We also organize co-located team offsite meetings, annual company-wide events in the U.S. or E.U., and quarterly onboarding bootcamps for training and team-building. Each new team member works with their manager on a personalized onboarding plan, which includes being assigned to an onboarding buddy (read one developer’s account here).
Keep teams small
Because our managers are responsible for teams spread across multiple time zones, we keep our teams small. That way, managers have more time to support and develop every team member.
Trust: Track output, not time
Perhaps most importantly for a remote-first company, we operate on trust. We track output, not hours. We set clear objectives and priorities and hold our team members accountable for delivery – but beyond that, everyone manages their own time.
The best ideas and most productive hours can come at any time of day. While this often results in some employees working non-traditional hours, it can also help them improve work/life balance. We encourage employees to take time to pursue other activities and hobbies, and in doing so, find sources of inspiration for their work.
Benefits of remote-first: Diversity and customer service
Being a remote-first organization came with additional benefits. In software development, for example, the needs of a globally diverse customer base are best met with a diverse set of employees. Our customers are located all over the world and come from all sorts of backgrounds and cultures, and the same is true of our teams.
This geographic diversity has improved our customer service. When a customer has a problem, we have someone in the same time zone address the issues. This means the customer never needs to wait for a response. Our support follows the sun.
Another significant benefit of being a remote-first organization: Our turnover rate is well below the industry norm. Despite perks like ballooning salaries and stock options, free meals, laundry service, gym memberships, unlimited vacation, nap rooms – and yes, the option to work remotely – the turnover rate for software developers is approaching 25 percent, with an average tenure of less than two years. Our developers are happier and more committed to the success of the company, and they stay longer.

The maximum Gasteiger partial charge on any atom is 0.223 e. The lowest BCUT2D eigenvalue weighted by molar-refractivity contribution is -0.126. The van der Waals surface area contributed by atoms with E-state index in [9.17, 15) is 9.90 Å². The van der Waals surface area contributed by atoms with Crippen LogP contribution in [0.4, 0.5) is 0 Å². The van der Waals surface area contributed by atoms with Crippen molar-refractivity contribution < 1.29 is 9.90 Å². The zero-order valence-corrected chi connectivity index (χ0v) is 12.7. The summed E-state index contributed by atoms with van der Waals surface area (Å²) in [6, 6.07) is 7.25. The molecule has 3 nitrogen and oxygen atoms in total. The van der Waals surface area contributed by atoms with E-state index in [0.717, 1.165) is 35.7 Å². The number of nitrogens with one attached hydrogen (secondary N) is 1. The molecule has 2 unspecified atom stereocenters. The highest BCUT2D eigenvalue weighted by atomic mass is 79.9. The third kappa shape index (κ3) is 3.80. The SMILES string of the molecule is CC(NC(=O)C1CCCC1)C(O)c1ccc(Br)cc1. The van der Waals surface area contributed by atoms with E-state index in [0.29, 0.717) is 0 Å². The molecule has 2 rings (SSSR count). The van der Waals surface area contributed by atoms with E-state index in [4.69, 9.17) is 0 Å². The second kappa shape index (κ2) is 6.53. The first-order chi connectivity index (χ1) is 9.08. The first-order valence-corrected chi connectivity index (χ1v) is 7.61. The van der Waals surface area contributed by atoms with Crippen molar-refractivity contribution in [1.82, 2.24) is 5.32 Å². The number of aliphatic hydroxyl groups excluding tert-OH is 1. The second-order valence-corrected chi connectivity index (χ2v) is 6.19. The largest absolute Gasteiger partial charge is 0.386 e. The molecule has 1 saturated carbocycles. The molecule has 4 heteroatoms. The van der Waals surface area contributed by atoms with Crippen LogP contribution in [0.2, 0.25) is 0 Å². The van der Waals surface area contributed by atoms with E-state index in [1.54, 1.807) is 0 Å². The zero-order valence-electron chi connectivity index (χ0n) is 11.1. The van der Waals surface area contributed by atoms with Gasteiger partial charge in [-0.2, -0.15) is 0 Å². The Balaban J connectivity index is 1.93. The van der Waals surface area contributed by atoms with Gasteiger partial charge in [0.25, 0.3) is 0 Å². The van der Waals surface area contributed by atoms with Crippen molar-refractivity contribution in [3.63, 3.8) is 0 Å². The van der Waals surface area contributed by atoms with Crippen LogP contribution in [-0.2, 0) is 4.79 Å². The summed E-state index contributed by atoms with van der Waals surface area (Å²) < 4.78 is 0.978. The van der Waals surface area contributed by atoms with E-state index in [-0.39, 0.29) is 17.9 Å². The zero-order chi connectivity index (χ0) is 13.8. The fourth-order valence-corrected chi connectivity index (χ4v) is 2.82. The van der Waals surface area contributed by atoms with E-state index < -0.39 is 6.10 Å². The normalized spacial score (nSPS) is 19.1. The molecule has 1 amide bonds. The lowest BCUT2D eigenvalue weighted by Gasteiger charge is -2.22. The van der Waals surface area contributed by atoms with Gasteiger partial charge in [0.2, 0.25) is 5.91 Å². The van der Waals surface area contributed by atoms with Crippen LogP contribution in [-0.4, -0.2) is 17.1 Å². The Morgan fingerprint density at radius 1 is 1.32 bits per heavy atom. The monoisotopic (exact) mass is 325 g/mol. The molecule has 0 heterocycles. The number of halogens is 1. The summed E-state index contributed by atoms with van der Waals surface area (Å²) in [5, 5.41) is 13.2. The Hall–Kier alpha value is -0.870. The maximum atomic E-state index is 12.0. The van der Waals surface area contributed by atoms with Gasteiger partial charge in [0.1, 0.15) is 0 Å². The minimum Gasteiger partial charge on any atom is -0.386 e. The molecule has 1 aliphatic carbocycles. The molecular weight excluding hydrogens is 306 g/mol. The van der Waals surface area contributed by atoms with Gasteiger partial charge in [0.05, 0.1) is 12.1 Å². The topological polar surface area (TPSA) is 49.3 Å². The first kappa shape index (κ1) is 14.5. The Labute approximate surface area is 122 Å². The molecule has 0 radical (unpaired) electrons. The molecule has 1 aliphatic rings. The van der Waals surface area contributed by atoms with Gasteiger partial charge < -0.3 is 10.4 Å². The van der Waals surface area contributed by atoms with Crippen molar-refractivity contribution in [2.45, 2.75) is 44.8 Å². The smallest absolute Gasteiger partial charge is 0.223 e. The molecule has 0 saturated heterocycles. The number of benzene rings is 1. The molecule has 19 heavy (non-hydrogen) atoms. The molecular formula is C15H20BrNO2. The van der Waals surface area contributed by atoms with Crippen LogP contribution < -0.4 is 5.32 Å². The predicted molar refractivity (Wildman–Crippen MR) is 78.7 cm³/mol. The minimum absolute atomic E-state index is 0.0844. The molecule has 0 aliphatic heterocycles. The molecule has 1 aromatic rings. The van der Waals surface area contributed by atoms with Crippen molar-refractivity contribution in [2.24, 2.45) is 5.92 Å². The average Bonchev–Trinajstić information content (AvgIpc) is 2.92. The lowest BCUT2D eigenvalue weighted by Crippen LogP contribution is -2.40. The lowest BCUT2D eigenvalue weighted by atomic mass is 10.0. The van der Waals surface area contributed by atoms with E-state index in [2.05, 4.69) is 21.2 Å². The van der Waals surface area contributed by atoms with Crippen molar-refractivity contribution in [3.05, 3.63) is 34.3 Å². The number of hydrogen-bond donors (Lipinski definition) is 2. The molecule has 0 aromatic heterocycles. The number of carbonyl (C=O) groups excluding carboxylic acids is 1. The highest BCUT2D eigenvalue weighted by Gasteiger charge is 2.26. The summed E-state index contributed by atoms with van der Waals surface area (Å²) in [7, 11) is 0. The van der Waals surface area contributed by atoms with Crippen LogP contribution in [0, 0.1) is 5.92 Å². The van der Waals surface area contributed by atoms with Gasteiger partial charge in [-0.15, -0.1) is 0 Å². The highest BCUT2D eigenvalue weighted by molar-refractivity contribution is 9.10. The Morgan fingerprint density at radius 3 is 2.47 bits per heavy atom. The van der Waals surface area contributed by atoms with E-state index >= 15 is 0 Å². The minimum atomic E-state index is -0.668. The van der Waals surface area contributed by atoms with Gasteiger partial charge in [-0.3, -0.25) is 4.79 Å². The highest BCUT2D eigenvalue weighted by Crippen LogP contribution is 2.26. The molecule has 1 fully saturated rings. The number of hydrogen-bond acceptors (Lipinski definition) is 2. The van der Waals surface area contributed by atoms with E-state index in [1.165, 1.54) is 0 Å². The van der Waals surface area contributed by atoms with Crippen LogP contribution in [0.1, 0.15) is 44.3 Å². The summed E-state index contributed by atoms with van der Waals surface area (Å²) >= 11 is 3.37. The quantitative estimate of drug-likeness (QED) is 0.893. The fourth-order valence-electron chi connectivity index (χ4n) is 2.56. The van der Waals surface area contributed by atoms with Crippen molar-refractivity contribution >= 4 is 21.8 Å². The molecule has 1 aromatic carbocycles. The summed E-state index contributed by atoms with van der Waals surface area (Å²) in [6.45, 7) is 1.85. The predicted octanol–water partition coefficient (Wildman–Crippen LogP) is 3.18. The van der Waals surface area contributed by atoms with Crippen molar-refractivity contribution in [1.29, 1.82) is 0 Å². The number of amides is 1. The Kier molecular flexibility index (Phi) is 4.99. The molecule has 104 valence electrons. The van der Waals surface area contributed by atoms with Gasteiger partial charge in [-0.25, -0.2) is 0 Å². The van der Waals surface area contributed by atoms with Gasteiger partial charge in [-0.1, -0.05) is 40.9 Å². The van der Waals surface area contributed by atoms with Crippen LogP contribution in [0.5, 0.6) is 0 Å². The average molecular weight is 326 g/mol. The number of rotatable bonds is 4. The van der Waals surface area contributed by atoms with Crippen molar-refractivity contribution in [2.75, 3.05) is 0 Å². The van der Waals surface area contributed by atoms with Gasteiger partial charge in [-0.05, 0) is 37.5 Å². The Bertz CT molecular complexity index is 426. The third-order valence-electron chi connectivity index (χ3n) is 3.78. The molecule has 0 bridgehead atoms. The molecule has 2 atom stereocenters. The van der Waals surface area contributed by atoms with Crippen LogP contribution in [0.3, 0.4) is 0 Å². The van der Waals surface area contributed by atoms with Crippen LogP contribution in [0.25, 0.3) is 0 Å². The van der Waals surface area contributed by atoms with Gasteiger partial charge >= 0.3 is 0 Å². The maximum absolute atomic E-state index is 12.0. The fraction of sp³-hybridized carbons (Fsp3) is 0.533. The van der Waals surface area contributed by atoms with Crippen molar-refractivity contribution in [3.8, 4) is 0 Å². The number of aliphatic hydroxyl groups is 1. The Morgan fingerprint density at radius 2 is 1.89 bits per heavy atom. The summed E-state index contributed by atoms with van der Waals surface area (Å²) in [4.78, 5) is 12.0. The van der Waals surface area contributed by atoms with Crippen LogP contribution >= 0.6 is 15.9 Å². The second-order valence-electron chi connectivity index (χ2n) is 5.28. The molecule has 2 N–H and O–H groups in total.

Of course, running a remote-first organization also comes with challenges. Every time we get the team together, closing comments usually include, “If we only had more time together…” However, for us, the positive aspects of being remote-first far outweigh the negative.
With more than 100 employees across the globe and growing, we have been one of the few remote-first organizations on the bleeding edge of the remote-first trend. But make no mistake: The future of software development means enabling teams to do what they do best, wherever in the world they may be. The cost of not having access to this talent is too high. In ten years, I believe remote-first will be the norm across the industry and around the world.
[ Are you leading culture change? Get the free eBook, Organize for Innovation, by Red Hat CEO Jim Whitehurst. ]